Orange Shirt Day is on October 29 this year and we will be honoring this day on October 30 by having a short assembly.
Overview of Orange Shirt Day
Years ago the Canadian government believed that the children of Indigenous people should dress and speak and act like all the other children and should not live the way they had for many generations. In order to make this happen Indigenous children were taken from their families and sent to live in schools where they could only speak English and where they had to dress and act like all other Canadian children. Children missed their families and forgot how to speak their language. They endured many cruelties and indignities. Today we know this was wrong and we wear orange to remember those children and to remind us that it is ok to keep our traditions and our cultures. It is ok to be different and to be who you want to be.
One of those students was Phyllis Webstand who lived in Dog Creek B.C. When she went to the residential school she had on a new orange shirt that had been bought for her by her granny. When she arrived they took her shirt away and made her wear what all the other students had on which made her feel that no one cared and that she was not worth anything. So the orange shirt that was taken from one child is a symbol of the many losses experienced by thousands of Aboriginal student, their families and their communities over several generations including : loss of family, language, culture, freedom, parenting, self-esteem and worth. That is why we remember them by wearing an orange shirt on Orange Shirt Day and make a commitment to anti-racism and anti-bullying in general. The date of Orange Shirt Day at the end of September was chosen because it is the time of year that children were taken from their homes to residential schools.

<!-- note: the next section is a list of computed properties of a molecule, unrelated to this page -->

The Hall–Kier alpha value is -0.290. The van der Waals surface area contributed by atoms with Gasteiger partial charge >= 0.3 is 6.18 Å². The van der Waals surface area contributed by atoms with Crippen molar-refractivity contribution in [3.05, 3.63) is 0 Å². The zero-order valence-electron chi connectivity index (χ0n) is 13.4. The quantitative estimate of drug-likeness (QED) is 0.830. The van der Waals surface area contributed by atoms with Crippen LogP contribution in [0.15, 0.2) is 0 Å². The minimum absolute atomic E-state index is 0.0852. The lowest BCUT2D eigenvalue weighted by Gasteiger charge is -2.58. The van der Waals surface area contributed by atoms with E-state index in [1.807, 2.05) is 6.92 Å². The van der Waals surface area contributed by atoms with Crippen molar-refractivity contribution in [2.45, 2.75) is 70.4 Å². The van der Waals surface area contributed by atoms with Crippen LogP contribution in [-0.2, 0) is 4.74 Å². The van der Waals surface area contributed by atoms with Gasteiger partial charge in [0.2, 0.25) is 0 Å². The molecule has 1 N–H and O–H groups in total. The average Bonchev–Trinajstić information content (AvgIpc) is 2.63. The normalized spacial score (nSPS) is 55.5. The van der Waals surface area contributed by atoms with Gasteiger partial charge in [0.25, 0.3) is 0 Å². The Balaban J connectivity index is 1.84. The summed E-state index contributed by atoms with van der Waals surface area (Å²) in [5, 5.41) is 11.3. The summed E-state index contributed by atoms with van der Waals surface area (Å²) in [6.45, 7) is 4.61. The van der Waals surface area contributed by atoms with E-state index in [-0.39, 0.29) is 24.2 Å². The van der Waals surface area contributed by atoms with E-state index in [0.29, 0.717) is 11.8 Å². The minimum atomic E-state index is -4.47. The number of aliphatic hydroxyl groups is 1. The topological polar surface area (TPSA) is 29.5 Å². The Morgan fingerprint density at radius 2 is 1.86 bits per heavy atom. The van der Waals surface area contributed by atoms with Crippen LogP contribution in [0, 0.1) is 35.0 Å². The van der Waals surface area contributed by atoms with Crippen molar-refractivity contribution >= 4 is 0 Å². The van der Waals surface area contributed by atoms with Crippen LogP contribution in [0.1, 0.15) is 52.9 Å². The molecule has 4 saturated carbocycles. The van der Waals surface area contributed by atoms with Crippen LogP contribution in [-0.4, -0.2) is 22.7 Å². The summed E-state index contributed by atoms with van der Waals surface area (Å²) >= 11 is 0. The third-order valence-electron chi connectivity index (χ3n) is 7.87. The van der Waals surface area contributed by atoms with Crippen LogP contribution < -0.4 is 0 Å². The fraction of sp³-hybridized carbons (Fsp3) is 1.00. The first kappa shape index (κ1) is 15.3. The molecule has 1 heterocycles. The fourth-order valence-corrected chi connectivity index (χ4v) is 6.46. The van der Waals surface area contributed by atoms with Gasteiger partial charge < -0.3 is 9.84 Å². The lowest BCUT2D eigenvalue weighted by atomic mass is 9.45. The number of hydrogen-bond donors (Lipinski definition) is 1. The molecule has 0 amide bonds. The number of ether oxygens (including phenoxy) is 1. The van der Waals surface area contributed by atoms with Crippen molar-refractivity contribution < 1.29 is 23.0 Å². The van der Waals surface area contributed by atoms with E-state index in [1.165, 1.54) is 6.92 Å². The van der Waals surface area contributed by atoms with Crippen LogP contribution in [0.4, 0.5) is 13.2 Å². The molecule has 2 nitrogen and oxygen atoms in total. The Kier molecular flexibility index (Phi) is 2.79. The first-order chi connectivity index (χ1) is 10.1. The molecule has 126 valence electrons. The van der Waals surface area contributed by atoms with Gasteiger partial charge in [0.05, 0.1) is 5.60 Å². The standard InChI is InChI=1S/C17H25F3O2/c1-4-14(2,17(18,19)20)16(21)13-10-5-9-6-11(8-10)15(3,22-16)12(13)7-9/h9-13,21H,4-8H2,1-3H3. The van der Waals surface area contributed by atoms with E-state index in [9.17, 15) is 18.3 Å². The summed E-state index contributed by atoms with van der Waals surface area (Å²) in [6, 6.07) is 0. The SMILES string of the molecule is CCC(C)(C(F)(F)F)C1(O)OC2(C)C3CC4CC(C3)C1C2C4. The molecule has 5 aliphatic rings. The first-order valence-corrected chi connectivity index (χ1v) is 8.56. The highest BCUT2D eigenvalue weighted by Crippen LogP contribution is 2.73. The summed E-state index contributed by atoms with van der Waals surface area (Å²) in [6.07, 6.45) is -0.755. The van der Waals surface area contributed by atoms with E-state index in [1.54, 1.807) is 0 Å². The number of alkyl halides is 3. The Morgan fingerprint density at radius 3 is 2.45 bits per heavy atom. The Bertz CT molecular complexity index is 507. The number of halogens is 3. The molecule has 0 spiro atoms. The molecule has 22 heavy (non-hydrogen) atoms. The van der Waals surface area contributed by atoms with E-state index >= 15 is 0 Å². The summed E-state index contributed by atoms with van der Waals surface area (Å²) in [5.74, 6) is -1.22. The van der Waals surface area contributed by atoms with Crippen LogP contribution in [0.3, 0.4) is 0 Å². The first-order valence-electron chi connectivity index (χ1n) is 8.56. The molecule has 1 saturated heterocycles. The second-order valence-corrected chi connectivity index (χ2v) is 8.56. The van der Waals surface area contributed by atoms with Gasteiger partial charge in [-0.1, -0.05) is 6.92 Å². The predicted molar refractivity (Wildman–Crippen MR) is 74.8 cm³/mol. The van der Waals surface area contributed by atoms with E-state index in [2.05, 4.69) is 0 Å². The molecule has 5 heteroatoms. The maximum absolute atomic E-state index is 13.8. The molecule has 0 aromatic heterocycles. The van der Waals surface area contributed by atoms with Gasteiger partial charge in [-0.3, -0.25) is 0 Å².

As we start our school year it is a good time to recognize the importance of being respectful to everyone and is an opportunity for all of us to come together in the spirit of reconciliation. It is a day of remembrance for what has been lost, but also a day of hope for what might come for this generation and the ones that will follow.